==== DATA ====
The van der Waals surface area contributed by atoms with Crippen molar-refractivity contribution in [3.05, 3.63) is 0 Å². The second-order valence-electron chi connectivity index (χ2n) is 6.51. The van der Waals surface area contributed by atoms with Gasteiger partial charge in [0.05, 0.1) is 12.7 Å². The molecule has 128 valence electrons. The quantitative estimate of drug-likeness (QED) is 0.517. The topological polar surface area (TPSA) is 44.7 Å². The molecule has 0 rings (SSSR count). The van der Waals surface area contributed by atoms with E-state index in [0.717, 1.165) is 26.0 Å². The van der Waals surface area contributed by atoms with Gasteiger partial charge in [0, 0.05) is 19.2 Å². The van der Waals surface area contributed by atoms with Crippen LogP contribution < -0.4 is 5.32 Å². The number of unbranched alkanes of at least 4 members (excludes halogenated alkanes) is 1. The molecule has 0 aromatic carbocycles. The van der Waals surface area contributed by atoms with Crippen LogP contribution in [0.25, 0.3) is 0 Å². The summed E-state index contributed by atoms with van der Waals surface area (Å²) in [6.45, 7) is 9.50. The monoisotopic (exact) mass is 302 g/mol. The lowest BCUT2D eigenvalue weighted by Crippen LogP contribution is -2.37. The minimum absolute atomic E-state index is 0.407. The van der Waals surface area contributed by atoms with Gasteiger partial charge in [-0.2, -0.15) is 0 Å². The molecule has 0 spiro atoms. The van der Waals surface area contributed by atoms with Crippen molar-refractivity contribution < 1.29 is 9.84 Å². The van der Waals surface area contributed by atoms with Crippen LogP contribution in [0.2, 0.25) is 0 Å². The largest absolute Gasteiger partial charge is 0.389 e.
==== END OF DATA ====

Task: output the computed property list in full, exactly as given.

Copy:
The van der Waals surface area contributed by atoms with Crippen molar-refractivity contribution in [3.05, 3.63) is 0 Å². The second-order valence-electron chi connectivity index (χ2n) is 6.51. The van der Waals surface area contributed by atoms with Gasteiger partial charge in [0.05, 0.1) is 12.7 Å². The molecule has 128 valence electrons. The quantitative estimate of drug-likeness (QED) is 0.517. The topological polar surface area (TPSA) is 44.7 Å². The molecule has 0 rings (SSSR count). The van der Waals surface area contributed by atoms with E-state index in [0.717, 1.165) is 26.0 Å². The van der Waals surface area contributed by atoms with Gasteiger partial charge in [0, 0.05) is 19.2 Å². The van der Waals surface area contributed by atoms with Crippen LogP contribution < -0.4 is 5.32 Å². The number of unbranched alkanes of at least 4 members (excludes halogenated alkanes) is 1. The molecule has 0 aromatic carbocycles. The van der Waals surface area contributed by atoms with Crippen LogP contribution in [0.25, 0.3) is 0 Å². The summed E-state index contributed by atoms with van der Waals surface area (Å²) in [6.45, 7) is 9.50. The monoisotopic (exact) mass is 302 g/mol. The lowest BCUT2D eigenvalue weighted by Crippen LogP contribution is -2.37. The minimum absolute atomic E-state index is 0.407. The van der Waals surface area contributed by atoms with Gasteiger partial charge in [-0.2, -0.15) is 0 Å². The molecule has 0 spiro atoms. The van der Waals surface area contributed by atoms with Crippen molar-refractivity contribution < 1.29 is 9.84 Å². The van der Waals surface area contributed by atoms with Crippen LogP contribution in [0.2, 0.25) is 0 Å². The largest absolute Gasteiger partial charge is 0.389 e.